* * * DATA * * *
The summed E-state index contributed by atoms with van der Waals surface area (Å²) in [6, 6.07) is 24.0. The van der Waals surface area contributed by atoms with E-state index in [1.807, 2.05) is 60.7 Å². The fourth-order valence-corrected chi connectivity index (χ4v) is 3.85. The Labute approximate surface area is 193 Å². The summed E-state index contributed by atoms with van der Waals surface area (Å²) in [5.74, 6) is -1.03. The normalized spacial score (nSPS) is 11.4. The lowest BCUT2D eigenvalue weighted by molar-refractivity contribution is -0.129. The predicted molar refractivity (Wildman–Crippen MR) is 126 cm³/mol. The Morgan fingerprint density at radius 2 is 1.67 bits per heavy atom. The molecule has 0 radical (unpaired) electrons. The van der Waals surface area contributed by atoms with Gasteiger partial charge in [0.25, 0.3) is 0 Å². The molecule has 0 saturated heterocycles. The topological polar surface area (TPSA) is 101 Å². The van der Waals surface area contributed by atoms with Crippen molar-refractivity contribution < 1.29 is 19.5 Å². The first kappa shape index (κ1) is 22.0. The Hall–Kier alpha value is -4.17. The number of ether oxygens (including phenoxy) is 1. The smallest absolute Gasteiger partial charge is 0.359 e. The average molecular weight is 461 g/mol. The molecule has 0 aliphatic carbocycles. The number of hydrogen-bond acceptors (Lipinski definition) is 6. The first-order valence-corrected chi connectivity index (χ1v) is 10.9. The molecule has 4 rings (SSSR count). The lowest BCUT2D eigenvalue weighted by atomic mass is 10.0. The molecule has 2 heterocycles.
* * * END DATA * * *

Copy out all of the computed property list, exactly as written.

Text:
The summed E-state index contributed by atoms with van der Waals surface area (Å²) in [6, 6.07) is 24.0. The van der Waals surface area contributed by atoms with E-state index in [1.807, 2.05) is 60.7 Å². The fourth-order valence-corrected chi connectivity index (χ4v) is 3.85. The Labute approximate surface area is 193 Å². The summed E-state index contributed by atoms with van der Waals surface area (Å²) in [5.74, 6) is -1.03. The normalized spacial score (nSPS) is 11.4. The lowest BCUT2D eigenvalue weighted by molar-refractivity contribution is -0.129. The predicted molar refractivity (Wildman–Crippen MR) is 126 cm³/mol. The Morgan fingerprint density at radius 2 is 1.67 bits per heavy atom. The molecule has 0 radical (unpaired) electrons. The van der Waals surface area contributed by atoms with Gasteiger partial charge in [0.25, 0.3) is 0 Å². The molecule has 0 saturated heterocycles. The topological polar surface area (TPSA) is 101 Å². The van der Waals surface area contributed by atoms with Crippen molar-refractivity contribution < 1.29 is 19.5 Å². The first kappa shape index (κ1) is 22.0. The Hall–Kier alpha value is -4.17. The number of ether oxygens (including phenoxy) is 1. The smallest absolute Gasteiger partial charge is 0.359 e. The average molecular weight is 461 g/mol. The molecule has 0 aliphatic carbocycles. The number of hydrogen-bond acceptors (Lipinski definition) is 6. The first-order valence-corrected chi connectivity index (χ1v) is 10.9. The molecule has 4 rings (SSSR count). The lowest BCUT2D eigenvalue weighted by atomic mass is 10.0. The molecule has 2 heterocycles.